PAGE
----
By Nicole Ostrow
Serious discussions between spouses shouldn't take place on an empty stomach, a study suggests.
Husbands and wives reported being most unhappy with their spouses when their blood-sugar levels were lowest, usually at night, according to research released this week in the Proceedings of the National Academy of Sciences. Missing a meal, dieting or just being hungry may be the reason, researchers said.
Sugar, or glucose, is used by the brain as fuel to help regulate self-control. Without the fuel, it is more difficult for people to control emotions like anger and aggression, researchers said. The findings are among the first to show how low sugar levels in the body may play a part in marital arguments, confrontations and even domestic violence, said Brad Bushman, the lead study author.
"Self-control comes in part from the fuel we give our brains. This is one of the few physiological aspects we can control," said Bushman, a professor of communication and psychology at Ohio State University in Columbus, in a telephone interview. "People who are hungry are often very cranky."
Researchers in the study included 107 married couples who for 21 days had to test their blood-sugar levels before breakfast in the morning and before bed in evening. They were also given voodoo dolls representing their spouses and told to insert as many as 51 pins daily depending on how angry they were with their partner. The researchers were testing aggressive impulses.
Those with the lowest nighttime blood-sugar levels inserted the most pins, while those with the highest glucose levels inserted the least, the study found. Women tended to stick more pins into their husband voodoo doll, but the finding wasn't significant. The authors only found the association for nighttime blood glucose levels as the amount of sugar in the body drops throughout the day, Bushman said.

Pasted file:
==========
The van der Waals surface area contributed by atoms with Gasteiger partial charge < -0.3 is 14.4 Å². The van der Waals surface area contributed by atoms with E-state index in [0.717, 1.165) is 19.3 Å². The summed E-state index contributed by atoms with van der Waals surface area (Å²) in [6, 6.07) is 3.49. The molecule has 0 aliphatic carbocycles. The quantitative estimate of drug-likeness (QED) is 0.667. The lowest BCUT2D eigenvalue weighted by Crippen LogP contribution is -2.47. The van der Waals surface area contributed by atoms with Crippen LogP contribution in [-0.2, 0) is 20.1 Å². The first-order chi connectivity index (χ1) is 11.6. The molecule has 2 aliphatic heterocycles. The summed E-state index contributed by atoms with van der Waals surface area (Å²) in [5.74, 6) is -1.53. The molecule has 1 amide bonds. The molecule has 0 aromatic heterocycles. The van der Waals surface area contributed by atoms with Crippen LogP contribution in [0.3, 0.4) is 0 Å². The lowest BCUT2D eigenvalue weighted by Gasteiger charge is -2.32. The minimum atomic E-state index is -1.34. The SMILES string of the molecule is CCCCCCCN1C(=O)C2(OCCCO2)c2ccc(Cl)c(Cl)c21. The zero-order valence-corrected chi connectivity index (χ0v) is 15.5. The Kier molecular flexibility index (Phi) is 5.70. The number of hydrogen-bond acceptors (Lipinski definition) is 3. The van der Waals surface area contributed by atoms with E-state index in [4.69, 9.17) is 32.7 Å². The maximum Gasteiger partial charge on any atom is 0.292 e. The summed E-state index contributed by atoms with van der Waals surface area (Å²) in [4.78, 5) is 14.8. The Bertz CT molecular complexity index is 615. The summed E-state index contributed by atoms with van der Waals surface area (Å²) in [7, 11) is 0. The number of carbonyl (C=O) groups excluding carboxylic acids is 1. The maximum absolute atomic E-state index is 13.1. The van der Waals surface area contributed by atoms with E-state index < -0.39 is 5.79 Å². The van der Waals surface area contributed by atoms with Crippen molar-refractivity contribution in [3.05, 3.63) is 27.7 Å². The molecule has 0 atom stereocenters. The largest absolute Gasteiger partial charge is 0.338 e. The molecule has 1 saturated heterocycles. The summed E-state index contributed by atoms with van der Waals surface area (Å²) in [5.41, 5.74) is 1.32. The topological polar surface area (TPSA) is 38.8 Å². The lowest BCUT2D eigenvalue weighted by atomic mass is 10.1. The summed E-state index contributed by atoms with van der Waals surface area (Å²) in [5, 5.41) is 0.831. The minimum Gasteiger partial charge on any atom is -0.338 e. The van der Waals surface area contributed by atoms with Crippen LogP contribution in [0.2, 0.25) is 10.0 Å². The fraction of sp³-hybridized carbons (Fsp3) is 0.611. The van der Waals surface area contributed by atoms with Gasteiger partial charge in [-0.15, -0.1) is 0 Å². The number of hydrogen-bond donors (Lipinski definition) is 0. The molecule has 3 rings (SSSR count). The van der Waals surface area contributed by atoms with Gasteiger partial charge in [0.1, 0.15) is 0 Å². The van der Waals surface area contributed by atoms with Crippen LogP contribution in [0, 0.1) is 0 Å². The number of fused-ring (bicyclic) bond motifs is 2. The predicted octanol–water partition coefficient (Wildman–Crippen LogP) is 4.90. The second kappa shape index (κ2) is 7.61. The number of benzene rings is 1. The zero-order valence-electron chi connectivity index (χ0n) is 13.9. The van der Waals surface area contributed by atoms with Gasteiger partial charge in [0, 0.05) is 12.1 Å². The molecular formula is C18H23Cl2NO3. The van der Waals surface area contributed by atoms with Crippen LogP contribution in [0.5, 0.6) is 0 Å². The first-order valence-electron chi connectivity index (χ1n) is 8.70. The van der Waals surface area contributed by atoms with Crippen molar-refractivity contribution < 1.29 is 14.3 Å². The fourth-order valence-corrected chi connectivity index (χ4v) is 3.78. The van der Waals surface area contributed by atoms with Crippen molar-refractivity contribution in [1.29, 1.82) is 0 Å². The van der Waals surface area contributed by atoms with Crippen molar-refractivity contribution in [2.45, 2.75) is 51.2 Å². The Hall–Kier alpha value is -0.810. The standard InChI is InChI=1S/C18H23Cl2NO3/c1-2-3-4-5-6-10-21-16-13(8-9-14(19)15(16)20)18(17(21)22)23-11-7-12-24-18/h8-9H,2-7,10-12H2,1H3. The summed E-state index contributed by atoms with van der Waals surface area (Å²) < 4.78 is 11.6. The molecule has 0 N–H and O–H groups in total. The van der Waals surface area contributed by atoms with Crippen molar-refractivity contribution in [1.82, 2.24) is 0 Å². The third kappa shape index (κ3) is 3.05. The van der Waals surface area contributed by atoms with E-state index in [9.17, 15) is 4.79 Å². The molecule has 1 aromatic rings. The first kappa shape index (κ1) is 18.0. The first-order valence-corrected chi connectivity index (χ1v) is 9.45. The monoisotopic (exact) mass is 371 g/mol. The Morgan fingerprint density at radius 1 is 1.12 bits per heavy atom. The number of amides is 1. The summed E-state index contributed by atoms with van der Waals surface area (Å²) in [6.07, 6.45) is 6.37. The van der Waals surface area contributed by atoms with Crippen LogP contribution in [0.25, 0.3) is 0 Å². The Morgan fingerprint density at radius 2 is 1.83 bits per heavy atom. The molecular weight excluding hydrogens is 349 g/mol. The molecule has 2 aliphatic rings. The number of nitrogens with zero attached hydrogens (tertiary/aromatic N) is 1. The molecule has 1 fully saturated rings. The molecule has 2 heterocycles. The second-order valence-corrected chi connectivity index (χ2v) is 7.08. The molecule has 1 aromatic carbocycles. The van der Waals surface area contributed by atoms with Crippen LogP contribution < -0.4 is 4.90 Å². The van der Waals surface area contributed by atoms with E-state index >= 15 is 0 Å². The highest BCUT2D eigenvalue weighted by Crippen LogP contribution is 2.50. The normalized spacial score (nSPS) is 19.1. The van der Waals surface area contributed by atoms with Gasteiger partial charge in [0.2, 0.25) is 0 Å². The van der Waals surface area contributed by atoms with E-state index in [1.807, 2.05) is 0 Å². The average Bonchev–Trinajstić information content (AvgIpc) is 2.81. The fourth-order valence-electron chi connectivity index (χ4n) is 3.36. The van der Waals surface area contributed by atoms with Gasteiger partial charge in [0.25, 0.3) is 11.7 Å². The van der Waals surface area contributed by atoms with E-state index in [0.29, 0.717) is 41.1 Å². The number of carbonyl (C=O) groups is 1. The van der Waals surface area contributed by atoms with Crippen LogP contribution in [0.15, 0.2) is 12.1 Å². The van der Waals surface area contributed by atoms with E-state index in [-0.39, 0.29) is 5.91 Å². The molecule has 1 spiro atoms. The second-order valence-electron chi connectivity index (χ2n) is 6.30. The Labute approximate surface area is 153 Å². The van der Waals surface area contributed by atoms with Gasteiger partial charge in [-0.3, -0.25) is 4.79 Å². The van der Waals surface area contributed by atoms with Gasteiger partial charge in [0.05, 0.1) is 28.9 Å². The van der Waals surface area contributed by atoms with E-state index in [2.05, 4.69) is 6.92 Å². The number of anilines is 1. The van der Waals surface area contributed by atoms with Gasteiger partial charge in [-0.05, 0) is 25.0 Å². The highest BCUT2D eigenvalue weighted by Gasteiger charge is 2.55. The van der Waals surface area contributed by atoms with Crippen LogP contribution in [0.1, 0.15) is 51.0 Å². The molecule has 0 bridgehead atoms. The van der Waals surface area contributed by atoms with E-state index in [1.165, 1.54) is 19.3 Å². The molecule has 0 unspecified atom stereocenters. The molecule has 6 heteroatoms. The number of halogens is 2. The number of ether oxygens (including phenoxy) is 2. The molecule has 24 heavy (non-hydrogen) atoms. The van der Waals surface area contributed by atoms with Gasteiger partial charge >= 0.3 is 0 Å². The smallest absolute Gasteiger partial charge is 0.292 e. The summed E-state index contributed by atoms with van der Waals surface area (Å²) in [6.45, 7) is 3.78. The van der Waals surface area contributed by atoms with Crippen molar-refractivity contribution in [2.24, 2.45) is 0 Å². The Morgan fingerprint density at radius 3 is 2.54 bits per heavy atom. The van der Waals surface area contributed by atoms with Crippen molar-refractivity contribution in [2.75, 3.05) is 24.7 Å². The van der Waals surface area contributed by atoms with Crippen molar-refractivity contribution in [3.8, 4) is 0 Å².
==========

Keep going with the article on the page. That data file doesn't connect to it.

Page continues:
After 21 days, the couples went into a laboratory where they were told they would compete with their spouse to see who could press a button the fastest to test aggressive behavior. The winners could blast their spouse with a loud noise through headphones. The spouses in reality were playing against a computer, not each other.
The researchers found that those with the lowest average nighttime blood-sugar levels sent louder and longer noises to their spouse no matter how good their relationship was or whether they were male or female.
"If couples have a sensitive topic to discuss, it would be really smart to do it over dinner or better yet after dinner," Bushman said. "They should definitely not do it on an empty stomach."
Low blood sugar can trigger hormones that activate the body's "fight or flight" system and cause people to become more aggressive, anxious and irritable, said Timothy Graham, who wasn't an author of the study.
For families with someone who has diabetes, where swings between highs and lows can occur more often, he suggests counseling. For others, regular, small meals throughout the day may help keep blood sugar levels consistent and help prevent dips that can cause aggression.
"Probably more regular and healthy meals could improve the dynamics of a relationship," Graham, an assistant professor of medicine at the University of Utah in Salt Lake City, said in a telephone interview.